Great Britain was the undisputed lord of the seas during the nineteenth century and part of its system of defence was to protect the lines of communication between its bases throughout the Empire. This was done by creating small bastions capable of defending harbours against foreign attack only until British forces could arrive. These limited defences often left locals fearful of their safety.
There were fears in Victoria in the early nineteenth century about a possible French invasion, and the discovery of gold in Victoria in 1851 and the outbreak of the Crimean War three years later made local fearful of a possible Russian invasion.
The colonies were dependent for defence on Britain's expertise, construction knowledge and arms technology, and on protection by the Royal Navy. They relied on military arms provided by the British, which were often obsolete pieces of artillery, and on British design of and approval for defensive constructions. Many of Victoria's forts and batteries were equipped with guns which had been formerly used on British forts or ships.
In 1877 Britain sent two military advisers and members of the Royal Engineers, Sir Major-General William Jervois and Lieutenant Colonel Peter Scratchley, to Australia to develop a scheme of defence for each of the colonies. For Victoria they recommended the development of defences for the principal ports: Geelong and Melbourne in Port Philip Bay, Portland, Warrnambool and Port Fairy in western Victoria and Lakes Entrance in Gippsland. The resources of western Victoria were proposed to be protected by a co-ordinated system which involved installing fixed defences at the strategically important and valuable ports of Portland, Warrnambool and Port Fairy, where batteries located at fixed elevated positions could bombard attacking ships with marine artillery.
The impressive size of the coastal defences and artillery helped Victorians to feel more secure about their defence capabilities.
Most coastal defence artillery pieces are naval artillery either taken from a ship or supplied directly to a battery. Naval artillery is generally larger and more powerful than the lighter land-based artillery and is designed specifically to destroy ships.
Nineteenth century artillery was cast using a unique mould for each cannon. In Great Britain cannons were made in Scotland and northern England by Low Moor, Walker and Carron amongst others, and taken to Woolwich for testing. Later in the nineteenth century new techniques developed, such as rifling the barrel for accuracy and breach (rather than muzzle) loading for greater rates of fire. Many of these new sorts of artillery were made at the Royal Gun Factory at Woolwich.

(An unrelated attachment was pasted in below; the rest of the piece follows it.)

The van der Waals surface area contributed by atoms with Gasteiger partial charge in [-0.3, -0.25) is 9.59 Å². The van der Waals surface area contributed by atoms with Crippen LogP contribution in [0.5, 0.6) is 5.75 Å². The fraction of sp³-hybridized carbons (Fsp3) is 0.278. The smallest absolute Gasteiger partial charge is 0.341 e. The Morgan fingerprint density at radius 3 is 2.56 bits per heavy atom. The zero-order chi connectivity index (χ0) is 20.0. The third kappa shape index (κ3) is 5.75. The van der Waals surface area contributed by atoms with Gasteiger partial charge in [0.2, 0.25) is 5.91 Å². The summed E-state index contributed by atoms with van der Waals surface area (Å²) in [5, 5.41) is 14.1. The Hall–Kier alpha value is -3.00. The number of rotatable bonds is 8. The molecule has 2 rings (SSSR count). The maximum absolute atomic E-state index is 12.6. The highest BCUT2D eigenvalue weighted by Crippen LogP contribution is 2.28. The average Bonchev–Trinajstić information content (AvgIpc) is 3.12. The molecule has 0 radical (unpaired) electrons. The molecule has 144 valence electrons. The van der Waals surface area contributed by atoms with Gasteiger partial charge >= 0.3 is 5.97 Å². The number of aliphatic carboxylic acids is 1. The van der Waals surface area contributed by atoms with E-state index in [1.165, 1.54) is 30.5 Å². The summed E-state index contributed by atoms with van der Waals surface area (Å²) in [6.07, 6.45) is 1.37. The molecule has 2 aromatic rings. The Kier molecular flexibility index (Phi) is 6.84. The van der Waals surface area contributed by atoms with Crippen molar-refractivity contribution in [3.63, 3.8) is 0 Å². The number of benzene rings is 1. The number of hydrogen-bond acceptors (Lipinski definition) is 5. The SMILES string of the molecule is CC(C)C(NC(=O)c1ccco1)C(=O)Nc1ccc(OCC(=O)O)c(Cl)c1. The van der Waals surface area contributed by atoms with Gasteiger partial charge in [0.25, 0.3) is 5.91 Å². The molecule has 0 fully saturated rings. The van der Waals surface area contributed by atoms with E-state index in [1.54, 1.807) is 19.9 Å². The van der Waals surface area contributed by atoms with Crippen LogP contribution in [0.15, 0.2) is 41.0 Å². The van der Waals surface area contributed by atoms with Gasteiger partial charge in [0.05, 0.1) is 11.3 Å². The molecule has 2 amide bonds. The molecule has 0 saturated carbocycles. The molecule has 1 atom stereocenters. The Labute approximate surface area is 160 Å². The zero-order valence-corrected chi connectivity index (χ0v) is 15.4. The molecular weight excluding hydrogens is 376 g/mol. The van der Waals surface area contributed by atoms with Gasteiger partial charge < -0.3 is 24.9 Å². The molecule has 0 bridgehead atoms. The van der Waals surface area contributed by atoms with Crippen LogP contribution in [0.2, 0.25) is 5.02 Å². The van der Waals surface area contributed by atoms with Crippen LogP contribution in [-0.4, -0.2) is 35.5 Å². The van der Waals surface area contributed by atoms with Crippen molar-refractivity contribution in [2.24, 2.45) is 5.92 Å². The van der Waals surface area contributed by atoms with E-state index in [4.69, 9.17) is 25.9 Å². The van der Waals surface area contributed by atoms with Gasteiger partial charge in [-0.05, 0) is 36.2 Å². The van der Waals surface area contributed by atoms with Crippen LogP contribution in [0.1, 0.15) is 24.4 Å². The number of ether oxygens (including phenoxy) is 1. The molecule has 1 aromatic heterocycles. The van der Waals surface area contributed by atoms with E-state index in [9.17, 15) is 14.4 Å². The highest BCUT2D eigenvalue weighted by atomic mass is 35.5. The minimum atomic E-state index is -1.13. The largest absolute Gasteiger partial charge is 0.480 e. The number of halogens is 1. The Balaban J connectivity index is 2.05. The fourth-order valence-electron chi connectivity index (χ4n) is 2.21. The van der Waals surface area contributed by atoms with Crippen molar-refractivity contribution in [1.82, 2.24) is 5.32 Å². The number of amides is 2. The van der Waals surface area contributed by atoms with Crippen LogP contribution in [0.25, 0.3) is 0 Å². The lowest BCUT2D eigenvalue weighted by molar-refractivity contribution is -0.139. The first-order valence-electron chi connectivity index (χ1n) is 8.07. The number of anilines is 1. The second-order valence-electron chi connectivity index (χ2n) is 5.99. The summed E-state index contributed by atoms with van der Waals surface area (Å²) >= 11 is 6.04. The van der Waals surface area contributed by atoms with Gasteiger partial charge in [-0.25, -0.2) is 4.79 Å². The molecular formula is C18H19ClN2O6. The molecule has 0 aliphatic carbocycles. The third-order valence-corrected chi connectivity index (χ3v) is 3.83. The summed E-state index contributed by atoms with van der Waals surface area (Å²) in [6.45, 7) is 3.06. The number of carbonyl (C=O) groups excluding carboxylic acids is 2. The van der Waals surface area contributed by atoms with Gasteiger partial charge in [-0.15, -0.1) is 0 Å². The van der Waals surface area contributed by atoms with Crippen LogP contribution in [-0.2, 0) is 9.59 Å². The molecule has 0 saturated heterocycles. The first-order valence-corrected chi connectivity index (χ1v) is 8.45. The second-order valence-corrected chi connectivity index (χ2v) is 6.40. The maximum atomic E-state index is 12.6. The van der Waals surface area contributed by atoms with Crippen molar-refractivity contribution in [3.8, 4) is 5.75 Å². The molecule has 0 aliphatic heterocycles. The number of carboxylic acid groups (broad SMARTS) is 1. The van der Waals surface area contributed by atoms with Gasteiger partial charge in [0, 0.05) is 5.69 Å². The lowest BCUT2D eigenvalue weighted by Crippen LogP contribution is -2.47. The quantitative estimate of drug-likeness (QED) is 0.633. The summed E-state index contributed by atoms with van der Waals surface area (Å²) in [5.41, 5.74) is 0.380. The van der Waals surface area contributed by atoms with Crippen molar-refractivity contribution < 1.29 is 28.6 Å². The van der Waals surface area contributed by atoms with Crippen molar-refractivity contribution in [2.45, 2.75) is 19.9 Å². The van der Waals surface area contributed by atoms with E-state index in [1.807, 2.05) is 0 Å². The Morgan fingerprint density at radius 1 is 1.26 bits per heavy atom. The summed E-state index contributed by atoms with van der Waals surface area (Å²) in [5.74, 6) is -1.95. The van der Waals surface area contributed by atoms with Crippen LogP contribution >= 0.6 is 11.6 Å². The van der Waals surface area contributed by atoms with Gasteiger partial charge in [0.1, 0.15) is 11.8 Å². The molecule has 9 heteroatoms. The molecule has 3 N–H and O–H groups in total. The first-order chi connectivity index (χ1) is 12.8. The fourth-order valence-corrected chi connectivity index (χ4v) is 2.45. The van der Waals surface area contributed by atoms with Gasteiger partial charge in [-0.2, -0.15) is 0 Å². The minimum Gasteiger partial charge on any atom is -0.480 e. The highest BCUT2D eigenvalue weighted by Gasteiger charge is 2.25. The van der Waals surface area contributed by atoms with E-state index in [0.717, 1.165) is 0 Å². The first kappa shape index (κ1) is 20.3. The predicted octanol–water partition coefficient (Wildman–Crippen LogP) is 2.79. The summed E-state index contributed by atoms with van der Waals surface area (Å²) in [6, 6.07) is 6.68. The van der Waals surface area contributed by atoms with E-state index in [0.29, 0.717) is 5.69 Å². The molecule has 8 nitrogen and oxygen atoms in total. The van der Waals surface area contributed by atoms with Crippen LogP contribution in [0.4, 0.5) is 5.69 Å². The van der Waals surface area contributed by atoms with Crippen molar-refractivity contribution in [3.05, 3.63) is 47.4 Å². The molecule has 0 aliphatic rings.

Nineteenth century naval artillery was heavy and difficult to manoeuvre into firing position. They were therefore secured onto wheeled wooden trolleys. Attachments on the carriages allowed for bock and tackle pulley systems to be used in servicing and firing the guns. As artillery became heavier, these means of moving the guns were no longer adequate, and traversing slides with their own wheels were developed that allowed the gun carriage to be mounted on the slide. These absorbed the recoil of the guns when fired and returned the gun to its original position.
After their useful life in England, many cannons were melted down and the metal reused, but some were given to colonial authorities, and would replace even older artillery in the larger ports, and the even older artillery in these ports might be given to lesser ports or even scrapped.
There is in Portland, Warrnambool and Port Fairy in western Victoria a collection of fourteen guns manufactured in Britain in the nineteenth century which are now extremely rare examples of their kind.
HISTORY OF PLACE
(From Sera-Jane Peters & Jude Schahinger, 'Conservation Management Plan, Portland Battery 1889', 2009)
The Portland Battery was built on the site of the Portland lighthouse, built in 1859. It had a commanding view over Portland Bay, though that is now blocked by concrete silos and wharf infrastructure.
The first stage of the Battery, comprising the magazine, upper chamber and parapet wall, was completed in 1889 for a cost of £1982. The second stage, which included the relocation of the lighthouse to North Bluff and the construction of the gun emplacements, was completed in 1890.
The design of the battery was based on the recommendation of the two military advisers sent out from Britain, Sir Major-General William Jervois and Lieutenant-Colonel Peter Scratchley. The construction of the magazine and lamp passage required an excavation 4.19 m deep, 10.74 m long and 7.01 m wide, and involved not only the removal of large amounts of soil but also the reinforcement of floors, walls and roof with thick concrete. The two underground spaces were covered with a 0.9 m thick concrete slab, on which was constructed the upper receiving chamber and entryway to the lamp chamber, also topped with a 0.9 m thick concrete slab and covered in turn with soil and grass.